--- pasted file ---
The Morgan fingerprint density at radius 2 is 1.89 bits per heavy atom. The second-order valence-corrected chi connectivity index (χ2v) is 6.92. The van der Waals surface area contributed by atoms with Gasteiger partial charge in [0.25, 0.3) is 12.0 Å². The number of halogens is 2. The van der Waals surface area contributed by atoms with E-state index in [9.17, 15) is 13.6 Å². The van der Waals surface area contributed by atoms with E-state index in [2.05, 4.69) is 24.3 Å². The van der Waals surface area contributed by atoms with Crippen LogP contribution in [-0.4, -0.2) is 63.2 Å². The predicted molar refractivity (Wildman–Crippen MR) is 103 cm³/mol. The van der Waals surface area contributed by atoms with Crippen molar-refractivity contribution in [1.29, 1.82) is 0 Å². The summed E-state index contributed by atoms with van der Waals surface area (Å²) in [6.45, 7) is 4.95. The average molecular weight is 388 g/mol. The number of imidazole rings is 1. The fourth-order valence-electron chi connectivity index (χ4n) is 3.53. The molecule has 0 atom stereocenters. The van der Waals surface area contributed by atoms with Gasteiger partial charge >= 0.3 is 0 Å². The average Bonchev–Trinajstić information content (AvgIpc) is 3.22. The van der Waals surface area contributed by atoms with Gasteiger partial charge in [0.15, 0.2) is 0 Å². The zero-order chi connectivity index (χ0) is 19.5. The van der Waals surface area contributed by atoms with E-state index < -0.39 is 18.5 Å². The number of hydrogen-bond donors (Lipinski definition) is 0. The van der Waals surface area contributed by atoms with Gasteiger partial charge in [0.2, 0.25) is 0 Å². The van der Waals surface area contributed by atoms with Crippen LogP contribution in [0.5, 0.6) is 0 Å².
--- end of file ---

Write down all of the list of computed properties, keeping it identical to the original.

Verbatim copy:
The Morgan fingerprint density at radius 2 is 1.89 bits per heavy atom. The second-order valence-corrected chi connectivity index (χ2v) is 6.92. The van der Waals surface area contributed by atoms with Gasteiger partial charge in [0.25, 0.3) is 12.0 Å². The number of halogens is 2. The van der Waals surface area contributed by atoms with E-state index in [9.17, 15) is 13.6 Å². The van der Waals surface area contributed by atoms with E-state index in [2.05, 4.69) is 24.3 Å². The van der Waals surface area contributed by atoms with Crippen LogP contribution in [-0.4, -0.2) is 63.2 Å². The predicted molar refractivity (Wildman–Crippen MR) is 103 cm³/mol. The van der Waals surface area contributed by atoms with Crippen molar-refractivity contribution in [1.29, 1.82) is 0 Å². The summed E-state index contributed by atoms with van der Waals surface area (Å²) in [6.45, 7) is 4.95. The average molecular weight is 388 g/mol. The number of imidazole rings is 1. The fourth-order valence-electron chi connectivity index (χ4n) is 3.53. The molecule has 0 atom stereocenters. The van der Waals surface area contributed by atoms with Gasteiger partial charge >= 0.3 is 0 Å². The average Bonchev–Trinajstić information content (AvgIpc) is 3.22. The van der Waals surface area contributed by atoms with Gasteiger partial charge in [0.15, 0.2) is 0 Å². The zero-order chi connectivity index (χ0) is 19.5. The van der Waals surface area contributed by atoms with E-state index < -0.39 is 18.5 Å². The number of hydrogen-bond donors (Lipinski definition) is 0. The van der Waals surface area contributed by atoms with Gasteiger partial charge in [0.2, 0.25) is 0 Å². The van der Waals surface area contributed by atoms with Crippen LogP contribution in [0.5, 0.6) is 0 Å².